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Author Topic: shellfishing in areas not on the map  (Read 5160 times)
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samiam
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« on: February 13, 2012, 07:09:59 PM »

OK, first question. It may not be an easy one to answer. I plan on canoeing and crabbing the back creeks of Northern Cape May County. I'd like to do some clamming at the same time, if I can find any sign of the critters. I have looked at the NJDEP 2011 master shellfishing chart. Unfortunately, it ends well East of where I'm going to be crabbing. For example it ends just a smidgen West of the confluence of the Tuckahoe and Great Egg Harbor rivers. The GEHR inset is of no help as it does not show any detail for the Tuckahoe or points South. So, what should I conclude about the legality of digging clams West of the map (assuming that they don't magically cease to exist at the map extent?) I don't currently have a GIS viewer that works on this computer - is there any chance that the NJDEP GIS data includes my area of interest? Thanks in advance.

-Sam
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jason22
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« Reply #1 on: February 13, 2012, 07:31:32 PM »

If they are not on the map as having specific open closed dates, I doubt you would have any problems if you can find them.  I think the map focuses more on the areas with any quantities. Also you need to still have have your appropriate license.  However, when in doubt, it's safer to make a call to NJDEP.  

NJ Division of Fish and Wildlife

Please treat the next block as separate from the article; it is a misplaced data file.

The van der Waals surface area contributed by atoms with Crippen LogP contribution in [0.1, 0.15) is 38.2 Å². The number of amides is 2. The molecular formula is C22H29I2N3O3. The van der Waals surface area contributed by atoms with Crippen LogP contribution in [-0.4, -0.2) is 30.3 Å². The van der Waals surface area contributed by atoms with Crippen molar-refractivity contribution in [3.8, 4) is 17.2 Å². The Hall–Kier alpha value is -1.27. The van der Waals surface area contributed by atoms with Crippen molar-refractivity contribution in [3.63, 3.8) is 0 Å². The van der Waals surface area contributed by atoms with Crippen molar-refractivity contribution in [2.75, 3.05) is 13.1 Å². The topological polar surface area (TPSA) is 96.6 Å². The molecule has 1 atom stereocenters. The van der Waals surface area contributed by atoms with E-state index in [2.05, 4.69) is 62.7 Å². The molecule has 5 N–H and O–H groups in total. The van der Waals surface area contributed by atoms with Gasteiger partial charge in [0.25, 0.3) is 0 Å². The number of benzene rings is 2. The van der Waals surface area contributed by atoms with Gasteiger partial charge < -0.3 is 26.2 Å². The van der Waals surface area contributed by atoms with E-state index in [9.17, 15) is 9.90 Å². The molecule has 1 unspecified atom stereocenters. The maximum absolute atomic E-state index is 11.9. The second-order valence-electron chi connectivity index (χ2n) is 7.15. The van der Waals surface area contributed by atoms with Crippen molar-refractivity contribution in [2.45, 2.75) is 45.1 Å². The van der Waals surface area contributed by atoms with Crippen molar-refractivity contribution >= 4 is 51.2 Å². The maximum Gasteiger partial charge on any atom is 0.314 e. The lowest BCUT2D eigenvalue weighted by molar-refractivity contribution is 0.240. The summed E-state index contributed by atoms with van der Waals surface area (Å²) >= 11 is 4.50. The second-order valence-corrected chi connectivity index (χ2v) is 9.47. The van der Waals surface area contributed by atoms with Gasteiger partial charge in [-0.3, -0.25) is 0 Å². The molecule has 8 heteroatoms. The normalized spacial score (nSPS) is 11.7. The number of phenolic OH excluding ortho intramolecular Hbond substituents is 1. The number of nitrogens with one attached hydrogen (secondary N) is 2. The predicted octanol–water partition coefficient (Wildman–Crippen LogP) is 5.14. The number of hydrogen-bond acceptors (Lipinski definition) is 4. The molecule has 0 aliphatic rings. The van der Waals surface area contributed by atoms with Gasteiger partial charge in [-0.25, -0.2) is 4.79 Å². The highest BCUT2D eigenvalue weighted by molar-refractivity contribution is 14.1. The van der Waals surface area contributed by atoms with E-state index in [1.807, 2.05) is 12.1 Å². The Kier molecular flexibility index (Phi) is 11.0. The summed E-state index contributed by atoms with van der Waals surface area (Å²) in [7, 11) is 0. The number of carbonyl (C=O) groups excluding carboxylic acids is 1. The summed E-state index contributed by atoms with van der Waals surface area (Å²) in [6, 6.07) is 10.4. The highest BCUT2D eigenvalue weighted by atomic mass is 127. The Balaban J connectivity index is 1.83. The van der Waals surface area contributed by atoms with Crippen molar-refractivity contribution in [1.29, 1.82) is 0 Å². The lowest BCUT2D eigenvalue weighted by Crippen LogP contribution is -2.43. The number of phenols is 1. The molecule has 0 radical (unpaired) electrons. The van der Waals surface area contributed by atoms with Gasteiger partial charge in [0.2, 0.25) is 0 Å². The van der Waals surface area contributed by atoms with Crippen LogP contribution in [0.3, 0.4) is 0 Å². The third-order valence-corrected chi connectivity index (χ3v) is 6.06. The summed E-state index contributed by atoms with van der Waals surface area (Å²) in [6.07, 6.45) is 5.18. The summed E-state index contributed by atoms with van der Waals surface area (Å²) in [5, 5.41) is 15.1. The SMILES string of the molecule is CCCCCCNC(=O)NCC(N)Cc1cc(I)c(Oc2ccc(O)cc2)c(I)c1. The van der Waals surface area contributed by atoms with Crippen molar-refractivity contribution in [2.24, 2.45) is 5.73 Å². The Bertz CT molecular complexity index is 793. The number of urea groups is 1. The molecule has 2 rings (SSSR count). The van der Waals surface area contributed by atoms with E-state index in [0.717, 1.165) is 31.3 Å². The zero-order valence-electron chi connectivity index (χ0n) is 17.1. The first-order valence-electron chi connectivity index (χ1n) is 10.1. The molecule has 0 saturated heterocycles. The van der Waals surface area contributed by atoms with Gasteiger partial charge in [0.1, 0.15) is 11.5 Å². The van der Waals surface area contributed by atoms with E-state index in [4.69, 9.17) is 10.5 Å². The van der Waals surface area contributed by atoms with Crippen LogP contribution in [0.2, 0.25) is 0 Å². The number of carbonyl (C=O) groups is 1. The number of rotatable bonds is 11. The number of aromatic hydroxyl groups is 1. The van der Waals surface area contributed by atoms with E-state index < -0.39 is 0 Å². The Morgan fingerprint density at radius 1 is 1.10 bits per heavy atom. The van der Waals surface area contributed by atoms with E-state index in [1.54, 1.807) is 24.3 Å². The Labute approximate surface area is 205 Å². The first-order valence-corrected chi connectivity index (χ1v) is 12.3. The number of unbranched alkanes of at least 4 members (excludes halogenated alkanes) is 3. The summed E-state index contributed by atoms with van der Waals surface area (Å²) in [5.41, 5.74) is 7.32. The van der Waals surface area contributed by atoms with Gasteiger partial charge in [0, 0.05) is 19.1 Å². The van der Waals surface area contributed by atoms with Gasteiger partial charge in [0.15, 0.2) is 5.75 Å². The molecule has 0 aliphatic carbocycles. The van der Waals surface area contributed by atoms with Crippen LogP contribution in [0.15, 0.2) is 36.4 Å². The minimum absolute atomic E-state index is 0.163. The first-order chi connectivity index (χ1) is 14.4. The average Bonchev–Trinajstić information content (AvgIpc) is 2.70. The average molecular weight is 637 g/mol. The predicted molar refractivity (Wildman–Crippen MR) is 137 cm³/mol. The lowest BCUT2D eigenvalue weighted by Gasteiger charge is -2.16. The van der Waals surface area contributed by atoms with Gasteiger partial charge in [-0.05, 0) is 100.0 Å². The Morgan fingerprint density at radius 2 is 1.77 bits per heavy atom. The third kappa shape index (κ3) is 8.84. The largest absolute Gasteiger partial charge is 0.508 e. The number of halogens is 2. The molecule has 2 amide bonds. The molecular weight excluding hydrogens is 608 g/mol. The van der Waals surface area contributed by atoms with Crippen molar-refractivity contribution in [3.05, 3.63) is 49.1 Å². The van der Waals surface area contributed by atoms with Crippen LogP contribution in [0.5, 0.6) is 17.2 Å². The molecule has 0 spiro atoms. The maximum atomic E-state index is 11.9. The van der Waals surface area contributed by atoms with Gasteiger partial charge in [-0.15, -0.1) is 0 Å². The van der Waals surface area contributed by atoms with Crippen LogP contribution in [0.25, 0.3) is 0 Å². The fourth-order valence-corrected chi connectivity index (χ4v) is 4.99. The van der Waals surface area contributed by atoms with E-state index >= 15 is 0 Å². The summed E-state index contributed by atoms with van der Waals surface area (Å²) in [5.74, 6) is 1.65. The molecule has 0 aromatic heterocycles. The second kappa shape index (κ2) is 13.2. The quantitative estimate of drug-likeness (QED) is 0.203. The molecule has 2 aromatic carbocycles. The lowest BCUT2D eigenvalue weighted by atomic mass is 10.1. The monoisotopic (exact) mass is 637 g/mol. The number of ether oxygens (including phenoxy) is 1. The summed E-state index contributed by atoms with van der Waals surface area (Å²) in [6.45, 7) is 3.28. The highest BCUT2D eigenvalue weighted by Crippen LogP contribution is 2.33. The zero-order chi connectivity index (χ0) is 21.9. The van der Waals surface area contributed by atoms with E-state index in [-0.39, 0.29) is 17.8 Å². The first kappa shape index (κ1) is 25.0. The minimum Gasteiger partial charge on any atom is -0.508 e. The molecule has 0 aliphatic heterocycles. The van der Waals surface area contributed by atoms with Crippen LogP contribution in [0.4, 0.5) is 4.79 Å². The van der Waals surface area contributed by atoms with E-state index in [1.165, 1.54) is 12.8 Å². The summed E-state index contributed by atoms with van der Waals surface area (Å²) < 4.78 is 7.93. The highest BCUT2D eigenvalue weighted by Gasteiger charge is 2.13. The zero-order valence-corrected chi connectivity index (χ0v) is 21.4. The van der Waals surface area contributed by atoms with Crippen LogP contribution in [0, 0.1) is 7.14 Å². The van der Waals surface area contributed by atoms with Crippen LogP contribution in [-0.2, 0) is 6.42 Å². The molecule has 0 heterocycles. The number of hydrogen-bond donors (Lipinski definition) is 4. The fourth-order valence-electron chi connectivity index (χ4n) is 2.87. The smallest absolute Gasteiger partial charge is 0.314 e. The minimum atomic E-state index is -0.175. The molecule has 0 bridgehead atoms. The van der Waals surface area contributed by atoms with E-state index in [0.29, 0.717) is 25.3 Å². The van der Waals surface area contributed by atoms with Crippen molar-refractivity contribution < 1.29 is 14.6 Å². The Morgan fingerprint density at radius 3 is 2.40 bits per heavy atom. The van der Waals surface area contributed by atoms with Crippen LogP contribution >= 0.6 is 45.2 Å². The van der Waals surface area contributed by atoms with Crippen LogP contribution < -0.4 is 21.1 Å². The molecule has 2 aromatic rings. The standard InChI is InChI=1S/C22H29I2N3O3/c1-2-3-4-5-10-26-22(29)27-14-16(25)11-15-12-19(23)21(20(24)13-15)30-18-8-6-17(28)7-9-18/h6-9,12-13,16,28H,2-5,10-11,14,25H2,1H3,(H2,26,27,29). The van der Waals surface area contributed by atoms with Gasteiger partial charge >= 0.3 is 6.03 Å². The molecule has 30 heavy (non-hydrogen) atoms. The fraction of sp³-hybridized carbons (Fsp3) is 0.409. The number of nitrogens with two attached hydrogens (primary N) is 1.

Nacote Creek Research Station
P.O. Box 418
Port Republic, NJ 08241

Marine Fisheries - 609-748-2020
Shellfisheries - 609-748-2040
Enforcement - 609-748-2050
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mdjohn
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« Reply #2 on: February 13, 2012, 08:36:18 PM »

some areas are polluted and you don't want to clam them since clams are not mobile and are filtering critters

check first
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Ron
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« Reply #3 on: February 14, 2012, 07:17:16 AM »

OK, first question. It may not be an easy one to answer. I plan on canoeing and crabbing the back creeks of Northern Cape May County. I'd like to do some clamming at the same time, if I can find any sign of the critters. I have looked at the NJDEP 2011 master shellfishing chart. Unfortunately, it ends well East of where I'm going to be crabbing. For example it ends just a smidgen West of the confluence of the Tuckahoe and Great Egg Harbor rivers. The GEHR inset is of no help as it does not show any detail for the Tuckahoe or points South. So, what should I conclude about the legality of digging clams West of the map (assuming that they don't magically cease to exist at the map extent?)

To answer your question, 99.99% of  "off of the map" is going to be off limits.    Specificallly, to answer a couple of your examples above.

The Tuckahoe is prohibited further inland from the point that is shown on the map as the beginning of the special harvest zone, where a rec clammer can't harvest.

The Great Egg Harbor River is restricted to a rec clammer inland and beyond where the seasonal harvest area is shown.   The right side of the inset map picks up where the GEHR goes off the bottom of the page on the main map.    You can clam in the seasonal harvest area, but only during the dates shown.